For the past couple of weeks, reports about a government plan to lift the ban on US beef imports containing residues of ractopamine, as well as about suspicions of a cover-up of the outbreak of avian influenza, have dominated the news. These have been fed not only by the actions of government officials, but of certain experts, whose words and deeds many have considered extremely suspicious. This has once again brought up the debate over whether politicians and academics are in bed with each other.
Farming has always been quite a conservative and closed area. It is quite difficult to get much information about what is going on in the industry, as many people intent on promoting agricultural reform have discovered. Investigating and reporting on issues concerning the rights of farmers is not easy: Just ask documentary filmmaker Kevin Lee (李惠仁), who had to delve deep into his own pockets to finish his film A Secret That Can’t Be Exposed (不能戳的秘密).
The main reason behind this is farmers, as a group, do not wield much power, and find it difficult to exert any real political influence. Farmers’ groups are rather strapped for cash and to a large extent have to rely on government subsidies. In some cases, the representatives of these groups rely on official support if they want to be elected, and as such, they are even less likely to bite the hand that feeds them. It is therefore almost impossible to find anyone willing to come forward and help fight for farmers’ rights.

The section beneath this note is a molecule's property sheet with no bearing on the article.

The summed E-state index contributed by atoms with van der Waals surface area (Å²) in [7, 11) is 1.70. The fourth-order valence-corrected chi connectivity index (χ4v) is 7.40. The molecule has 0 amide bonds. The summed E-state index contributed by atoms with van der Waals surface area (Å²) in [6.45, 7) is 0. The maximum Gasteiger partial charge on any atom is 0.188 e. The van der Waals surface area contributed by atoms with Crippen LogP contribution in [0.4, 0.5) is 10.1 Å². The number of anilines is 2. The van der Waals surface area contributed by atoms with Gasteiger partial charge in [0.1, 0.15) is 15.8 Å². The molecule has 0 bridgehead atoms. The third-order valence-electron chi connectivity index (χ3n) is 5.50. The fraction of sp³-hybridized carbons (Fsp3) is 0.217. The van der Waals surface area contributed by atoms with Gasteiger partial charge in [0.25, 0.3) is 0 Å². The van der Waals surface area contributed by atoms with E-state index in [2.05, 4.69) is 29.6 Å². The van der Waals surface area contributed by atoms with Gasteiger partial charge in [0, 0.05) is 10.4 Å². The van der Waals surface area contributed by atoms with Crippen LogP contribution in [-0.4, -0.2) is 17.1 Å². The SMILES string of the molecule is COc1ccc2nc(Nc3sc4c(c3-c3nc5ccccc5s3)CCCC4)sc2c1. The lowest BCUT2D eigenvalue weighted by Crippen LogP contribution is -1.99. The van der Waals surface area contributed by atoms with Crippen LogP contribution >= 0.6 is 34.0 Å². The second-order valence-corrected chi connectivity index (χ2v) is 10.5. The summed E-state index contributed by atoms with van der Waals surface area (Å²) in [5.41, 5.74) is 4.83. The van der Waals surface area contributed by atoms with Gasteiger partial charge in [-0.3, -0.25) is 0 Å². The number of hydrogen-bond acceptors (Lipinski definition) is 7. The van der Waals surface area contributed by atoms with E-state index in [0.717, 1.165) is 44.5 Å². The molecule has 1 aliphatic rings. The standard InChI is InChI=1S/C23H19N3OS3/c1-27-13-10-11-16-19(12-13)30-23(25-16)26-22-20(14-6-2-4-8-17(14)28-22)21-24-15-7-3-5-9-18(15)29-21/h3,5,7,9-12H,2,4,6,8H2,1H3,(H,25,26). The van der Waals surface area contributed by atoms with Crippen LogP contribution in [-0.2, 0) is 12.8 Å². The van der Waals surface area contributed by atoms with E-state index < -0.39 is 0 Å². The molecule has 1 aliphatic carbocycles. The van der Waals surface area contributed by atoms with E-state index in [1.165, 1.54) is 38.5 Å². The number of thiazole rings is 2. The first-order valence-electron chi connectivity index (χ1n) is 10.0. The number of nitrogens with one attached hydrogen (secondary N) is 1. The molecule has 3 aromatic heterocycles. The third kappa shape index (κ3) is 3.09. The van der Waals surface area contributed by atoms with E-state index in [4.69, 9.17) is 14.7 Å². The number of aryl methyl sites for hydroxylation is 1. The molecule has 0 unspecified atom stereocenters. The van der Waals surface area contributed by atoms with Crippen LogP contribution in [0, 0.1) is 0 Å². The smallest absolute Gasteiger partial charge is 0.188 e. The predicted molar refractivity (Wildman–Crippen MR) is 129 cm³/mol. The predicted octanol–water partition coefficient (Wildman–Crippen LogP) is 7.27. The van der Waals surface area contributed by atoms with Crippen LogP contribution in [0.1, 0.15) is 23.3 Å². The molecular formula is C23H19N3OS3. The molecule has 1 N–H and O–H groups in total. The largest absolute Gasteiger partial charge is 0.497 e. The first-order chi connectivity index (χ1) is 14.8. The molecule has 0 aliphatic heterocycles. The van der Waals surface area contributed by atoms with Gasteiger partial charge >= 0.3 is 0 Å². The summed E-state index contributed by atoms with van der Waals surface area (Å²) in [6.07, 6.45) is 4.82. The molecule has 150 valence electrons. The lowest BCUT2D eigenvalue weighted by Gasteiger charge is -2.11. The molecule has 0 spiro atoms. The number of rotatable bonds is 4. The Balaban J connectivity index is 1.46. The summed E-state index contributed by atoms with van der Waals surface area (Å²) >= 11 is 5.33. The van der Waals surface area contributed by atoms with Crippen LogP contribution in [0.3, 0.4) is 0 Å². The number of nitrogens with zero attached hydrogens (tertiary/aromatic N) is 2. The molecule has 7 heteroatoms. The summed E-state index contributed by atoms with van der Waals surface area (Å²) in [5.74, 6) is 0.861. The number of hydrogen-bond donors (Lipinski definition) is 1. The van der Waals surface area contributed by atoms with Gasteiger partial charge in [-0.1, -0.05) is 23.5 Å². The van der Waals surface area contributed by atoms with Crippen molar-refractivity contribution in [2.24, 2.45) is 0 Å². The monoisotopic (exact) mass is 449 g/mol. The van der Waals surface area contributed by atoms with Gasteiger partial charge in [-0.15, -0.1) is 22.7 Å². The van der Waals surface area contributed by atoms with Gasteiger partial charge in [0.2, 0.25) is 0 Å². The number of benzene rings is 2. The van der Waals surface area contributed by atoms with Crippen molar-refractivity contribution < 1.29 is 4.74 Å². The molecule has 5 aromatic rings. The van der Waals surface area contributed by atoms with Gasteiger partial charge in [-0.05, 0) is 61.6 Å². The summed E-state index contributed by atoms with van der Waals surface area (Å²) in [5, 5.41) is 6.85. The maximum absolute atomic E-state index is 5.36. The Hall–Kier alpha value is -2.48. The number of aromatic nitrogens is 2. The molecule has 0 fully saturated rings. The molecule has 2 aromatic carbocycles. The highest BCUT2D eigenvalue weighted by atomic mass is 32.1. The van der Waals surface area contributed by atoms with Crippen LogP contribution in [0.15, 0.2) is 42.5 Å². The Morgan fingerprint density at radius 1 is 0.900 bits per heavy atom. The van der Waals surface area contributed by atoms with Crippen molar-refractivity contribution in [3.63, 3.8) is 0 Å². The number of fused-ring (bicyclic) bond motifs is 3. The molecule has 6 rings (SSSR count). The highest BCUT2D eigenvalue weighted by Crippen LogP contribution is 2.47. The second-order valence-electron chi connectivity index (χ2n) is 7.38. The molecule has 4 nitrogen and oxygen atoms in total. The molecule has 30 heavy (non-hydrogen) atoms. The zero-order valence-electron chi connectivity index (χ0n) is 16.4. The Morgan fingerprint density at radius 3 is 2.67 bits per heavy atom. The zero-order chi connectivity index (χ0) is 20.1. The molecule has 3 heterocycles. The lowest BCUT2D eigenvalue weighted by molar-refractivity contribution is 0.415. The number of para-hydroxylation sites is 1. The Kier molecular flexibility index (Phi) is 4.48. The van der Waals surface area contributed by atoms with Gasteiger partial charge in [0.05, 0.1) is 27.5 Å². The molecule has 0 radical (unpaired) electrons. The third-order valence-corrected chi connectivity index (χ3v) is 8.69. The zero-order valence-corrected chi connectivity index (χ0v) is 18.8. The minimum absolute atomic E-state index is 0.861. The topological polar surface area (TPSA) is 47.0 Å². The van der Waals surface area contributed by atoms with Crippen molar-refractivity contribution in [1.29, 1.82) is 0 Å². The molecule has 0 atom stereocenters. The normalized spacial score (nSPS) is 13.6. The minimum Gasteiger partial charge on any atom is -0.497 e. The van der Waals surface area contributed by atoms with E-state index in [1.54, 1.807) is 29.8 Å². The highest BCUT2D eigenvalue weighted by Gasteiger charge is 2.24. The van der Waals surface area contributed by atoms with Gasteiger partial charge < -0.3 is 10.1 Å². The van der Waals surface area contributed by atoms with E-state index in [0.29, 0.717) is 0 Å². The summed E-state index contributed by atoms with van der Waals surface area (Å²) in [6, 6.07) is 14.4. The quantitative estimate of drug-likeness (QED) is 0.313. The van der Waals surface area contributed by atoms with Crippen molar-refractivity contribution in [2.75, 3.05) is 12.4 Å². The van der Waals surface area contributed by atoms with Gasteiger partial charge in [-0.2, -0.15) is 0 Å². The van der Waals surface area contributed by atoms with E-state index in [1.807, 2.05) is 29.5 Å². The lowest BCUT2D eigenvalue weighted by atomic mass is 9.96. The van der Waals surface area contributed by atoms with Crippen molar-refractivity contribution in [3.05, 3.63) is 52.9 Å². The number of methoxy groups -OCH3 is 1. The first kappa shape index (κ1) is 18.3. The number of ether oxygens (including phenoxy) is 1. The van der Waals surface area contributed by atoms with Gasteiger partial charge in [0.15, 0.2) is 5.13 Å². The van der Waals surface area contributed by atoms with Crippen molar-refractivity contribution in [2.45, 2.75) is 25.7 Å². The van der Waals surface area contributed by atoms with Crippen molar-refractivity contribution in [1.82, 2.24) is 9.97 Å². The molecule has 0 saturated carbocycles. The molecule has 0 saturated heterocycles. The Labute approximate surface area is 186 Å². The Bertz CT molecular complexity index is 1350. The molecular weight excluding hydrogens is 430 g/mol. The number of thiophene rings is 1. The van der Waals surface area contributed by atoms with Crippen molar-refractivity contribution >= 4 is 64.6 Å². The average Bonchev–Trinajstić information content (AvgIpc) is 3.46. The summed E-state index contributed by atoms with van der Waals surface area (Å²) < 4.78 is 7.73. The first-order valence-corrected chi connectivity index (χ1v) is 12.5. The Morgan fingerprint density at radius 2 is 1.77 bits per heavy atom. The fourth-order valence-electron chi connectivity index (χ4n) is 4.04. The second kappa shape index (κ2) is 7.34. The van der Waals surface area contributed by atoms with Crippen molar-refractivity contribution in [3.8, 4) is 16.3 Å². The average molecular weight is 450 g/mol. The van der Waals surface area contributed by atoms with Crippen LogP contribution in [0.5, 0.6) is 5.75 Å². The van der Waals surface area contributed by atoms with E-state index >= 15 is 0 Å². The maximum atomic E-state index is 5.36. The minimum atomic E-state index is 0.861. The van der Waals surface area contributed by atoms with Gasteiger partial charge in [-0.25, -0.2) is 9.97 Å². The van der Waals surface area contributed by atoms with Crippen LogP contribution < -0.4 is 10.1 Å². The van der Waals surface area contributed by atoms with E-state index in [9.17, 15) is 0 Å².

Some of the senior figures in the farmers’ groups are also local vote captains working to motivate voters at the grassroots level on behalf of political parties, which sets many farmers at cross-purposes with their own peers and has a destabilizing effect on the group as a whole.
The upshot of this is that some of these groups fail in their role of serving as a bridge for communication between their members and the government, making farmers feel that they have no voice and that the government performs less efficiently than it otherwise would. The fact that President Ma Ying-jeou (馬英九) could say to farmers in the south just prior to the election that they should have voiced their concerns over the falling prices of fruit earlier speaks volumes about how serious this problem is.